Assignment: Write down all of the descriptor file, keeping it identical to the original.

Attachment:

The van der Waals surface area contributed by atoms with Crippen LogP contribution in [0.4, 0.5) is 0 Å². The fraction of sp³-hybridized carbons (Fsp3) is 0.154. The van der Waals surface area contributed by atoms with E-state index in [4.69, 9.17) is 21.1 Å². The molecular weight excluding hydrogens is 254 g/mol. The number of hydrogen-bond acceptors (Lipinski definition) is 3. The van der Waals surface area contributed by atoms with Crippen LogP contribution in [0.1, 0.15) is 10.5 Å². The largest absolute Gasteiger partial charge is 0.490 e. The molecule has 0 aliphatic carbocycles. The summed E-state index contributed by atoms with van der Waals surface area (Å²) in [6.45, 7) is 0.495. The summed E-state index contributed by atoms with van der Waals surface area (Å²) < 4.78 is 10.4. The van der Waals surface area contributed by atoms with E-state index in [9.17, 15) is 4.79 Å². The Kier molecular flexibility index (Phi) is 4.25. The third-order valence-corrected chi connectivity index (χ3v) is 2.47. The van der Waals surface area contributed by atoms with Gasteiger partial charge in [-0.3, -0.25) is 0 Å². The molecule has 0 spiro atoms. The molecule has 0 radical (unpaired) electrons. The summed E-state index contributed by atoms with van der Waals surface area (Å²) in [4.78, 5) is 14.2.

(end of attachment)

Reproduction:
The van der Waals surface area contributed by atoms with Crippen LogP contribution in [0.4, 0.5) is 0 Å². The fraction of sp³-hybridized carbons (Fsp3) is 0.154. The van der Waals surface area contributed by atoms with E-state index in [4.69, 9.17) is 21.1 Å². The molecular weight excluding hydrogens is 254 g/mol. The number of hydrogen-bond acceptors (Lipinski definition) is 3. The van der Waals surface area contributed by atoms with Crippen LogP contribution in [0.1, 0.15) is 10.5 Å². The largest absolute Gasteiger partial charge is 0.490 e. The molecule has 0 aliphatic carbocycles. The summed E-state index contributed by atoms with van der Waals surface area (Å²) in [6.45, 7) is 0.495. The summed E-state index contributed by atoms with van der Waals surface area (Å²) < 4.78 is 10.4. The van der Waals surface area contributed by atoms with E-state index in [9.17, 15) is 4.79 Å². The Kier molecular flexibility index (Phi) is 4.25. The third-order valence-corrected chi connectivity index (χ3v) is 2.47. The van der Waals surface area contributed by atoms with Gasteiger partial charge in [-0.3, -0.25) is 0 Å². The molecule has 0 spiro atoms. The molecule has 0 radical (unpaired) electrons. The summed E-state index contributed by atoms with van der Waals surface area (Å²) in [4.78, 5) is 14.2.